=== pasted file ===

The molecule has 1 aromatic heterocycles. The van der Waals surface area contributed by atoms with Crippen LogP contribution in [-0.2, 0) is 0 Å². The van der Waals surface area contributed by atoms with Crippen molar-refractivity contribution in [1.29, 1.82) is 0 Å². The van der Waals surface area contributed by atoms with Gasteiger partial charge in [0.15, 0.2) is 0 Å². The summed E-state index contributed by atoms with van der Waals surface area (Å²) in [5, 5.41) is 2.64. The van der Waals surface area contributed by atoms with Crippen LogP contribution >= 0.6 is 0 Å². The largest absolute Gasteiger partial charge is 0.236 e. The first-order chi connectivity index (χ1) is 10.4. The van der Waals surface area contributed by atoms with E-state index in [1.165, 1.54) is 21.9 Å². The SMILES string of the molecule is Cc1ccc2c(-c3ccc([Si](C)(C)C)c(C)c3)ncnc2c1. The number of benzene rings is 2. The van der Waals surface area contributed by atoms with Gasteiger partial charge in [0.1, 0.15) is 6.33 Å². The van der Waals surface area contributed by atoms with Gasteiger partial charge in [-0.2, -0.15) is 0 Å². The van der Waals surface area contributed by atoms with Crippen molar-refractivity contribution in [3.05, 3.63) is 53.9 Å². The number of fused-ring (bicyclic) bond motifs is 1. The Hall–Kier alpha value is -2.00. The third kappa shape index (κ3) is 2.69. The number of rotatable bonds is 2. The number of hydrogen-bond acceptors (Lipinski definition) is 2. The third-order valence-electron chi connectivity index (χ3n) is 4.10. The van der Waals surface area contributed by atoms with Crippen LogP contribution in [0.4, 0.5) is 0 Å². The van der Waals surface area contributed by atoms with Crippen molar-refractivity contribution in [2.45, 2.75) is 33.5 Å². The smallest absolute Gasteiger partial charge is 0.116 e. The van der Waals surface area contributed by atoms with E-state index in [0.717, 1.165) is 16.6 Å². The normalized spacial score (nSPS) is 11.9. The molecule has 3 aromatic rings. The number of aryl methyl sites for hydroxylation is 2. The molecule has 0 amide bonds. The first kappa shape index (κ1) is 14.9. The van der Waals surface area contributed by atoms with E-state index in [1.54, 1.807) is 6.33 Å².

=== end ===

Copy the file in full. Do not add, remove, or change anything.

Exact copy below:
The molecule has 1 aromatic heterocycles. The van der Waals surface area contributed by atoms with Crippen LogP contribution in [-0.2, 0) is 0 Å². The van der Waals surface area contributed by atoms with Crippen molar-refractivity contribution in [1.29, 1.82) is 0 Å². The van der Waals surface area contributed by atoms with Gasteiger partial charge in [0.15, 0.2) is 0 Å². The summed E-state index contributed by atoms with van der Waals surface area (Å²) in [5, 5.41) is 2.64. The van der Waals surface area contributed by atoms with Crippen LogP contribution >= 0.6 is 0 Å². The largest absolute Gasteiger partial charge is 0.236 e. The first-order chi connectivity index (χ1) is 10.4. The van der Waals surface area contributed by atoms with E-state index in [1.165, 1.54) is 21.9 Å². The SMILES string of the molecule is Cc1ccc2c(-c3ccc([Si](C)(C)C)c(C)c3)ncnc2c1. The number of benzene rings is 2. The van der Waals surface area contributed by atoms with Gasteiger partial charge in [0.1, 0.15) is 6.33 Å². The van der Waals surface area contributed by atoms with Gasteiger partial charge in [-0.2, -0.15) is 0 Å². The van der Waals surface area contributed by atoms with Crippen molar-refractivity contribution in [3.05, 3.63) is 53.9 Å². The number of fused-ring (bicyclic) bond motifs is 1. The Hall–Kier alpha value is -2.00. The third kappa shape index (κ3) is 2.69. The number of rotatable bonds is 2. The number of hydrogen-bond acceptors (Lipinski definition) is 2. The third-order valence-electron chi connectivity index (χ3n) is 4.10. The van der Waals surface area contributed by atoms with Crippen LogP contribution in [0.4, 0.5) is 0 Å². The van der Waals surface area contributed by atoms with Crippen molar-refractivity contribution in [2.45, 2.75) is 33.5 Å². The smallest absolute Gasteiger partial charge is 0.116 e. The van der Waals surface area contributed by atoms with E-state index in [0.717, 1.165) is 16.6 Å². The normalized spacial score (nSPS) is 11.9. The molecule has 3 aromatic rings. The number of aryl methyl sites for hydroxylation is 2. The molecule has 0 amide bonds. The first kappa shape index (κ1) is 14.9. The van der Waals surface area contributed by atoms with E-state index in [1.54, 1.807) is 6.33 Å².